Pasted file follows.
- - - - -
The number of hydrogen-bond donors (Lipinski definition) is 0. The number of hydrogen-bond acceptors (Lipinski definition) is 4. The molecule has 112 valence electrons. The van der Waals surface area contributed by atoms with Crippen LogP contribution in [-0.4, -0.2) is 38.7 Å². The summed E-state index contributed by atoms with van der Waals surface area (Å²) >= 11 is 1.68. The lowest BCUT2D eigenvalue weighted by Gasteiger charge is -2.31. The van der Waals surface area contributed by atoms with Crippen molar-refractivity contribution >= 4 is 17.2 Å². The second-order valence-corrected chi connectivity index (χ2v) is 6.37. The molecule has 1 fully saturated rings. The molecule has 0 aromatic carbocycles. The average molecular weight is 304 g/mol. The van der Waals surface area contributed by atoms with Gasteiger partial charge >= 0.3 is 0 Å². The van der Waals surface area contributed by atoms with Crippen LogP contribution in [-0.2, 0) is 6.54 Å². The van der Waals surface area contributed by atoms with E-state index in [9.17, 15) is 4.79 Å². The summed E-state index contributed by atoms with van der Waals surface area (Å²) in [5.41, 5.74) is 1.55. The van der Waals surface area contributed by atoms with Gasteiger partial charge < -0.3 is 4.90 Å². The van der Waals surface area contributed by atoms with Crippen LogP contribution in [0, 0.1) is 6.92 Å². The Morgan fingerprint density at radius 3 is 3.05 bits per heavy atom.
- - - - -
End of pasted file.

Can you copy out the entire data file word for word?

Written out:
The number of hydrogen-bond donors (Lipinski definition) is 0. The number of hydrogen-bond acceptors (Lipinski definition) is 4. The molecule has 112 valence electrons. The van der Waals surface area contributed by atoms with Crippen LogP contribution in [-0.4, -0.2) is 38.7 Å². The summed E-state index contributed by atoms with van der Waals surface area (Å²) >= 11 is 1.68. The lowest BCUT2D eigenvalue weighted by Gasteiger charge is -2.31. The van der Waals surface area contributed by atoms with Crippen molar-refractivity contribution >= 4 is 17.2 Å². The second-order valence-corrected chi connectivity index (χ2v) is 6.37. The molecule has 1 fully saturated rings. The molecule has 0 aromatic carbocycles. The average molecular weight is 304 g/mol. The van der Waals surface area contributed by atoms with Gasteiger partial charge >= 0.3 is 0 Å². The van der Waals surface area contributed by atoms with Crippen LogP contribution in [-0.2, 0) is 6.54 Å². The van der Waals surface area contributed by atoms with E-state index in [9.17, 15) is 4.79 Å². The summed E-state index contributed by atoms with van der Waals surface area (Å²) in [5.41, 5.74) is 1.55. The van der Waals surface area contributed by atoms with Gasteiger partial charge < -0.3 is 4.90 Å². The van der Waals surface area contributed by atoms with Crippen LogP contribution in [0, 0.1) is 6.92 Å². The Morgan fingerprint density at radius 3 is 3.05 bits per heavy atom.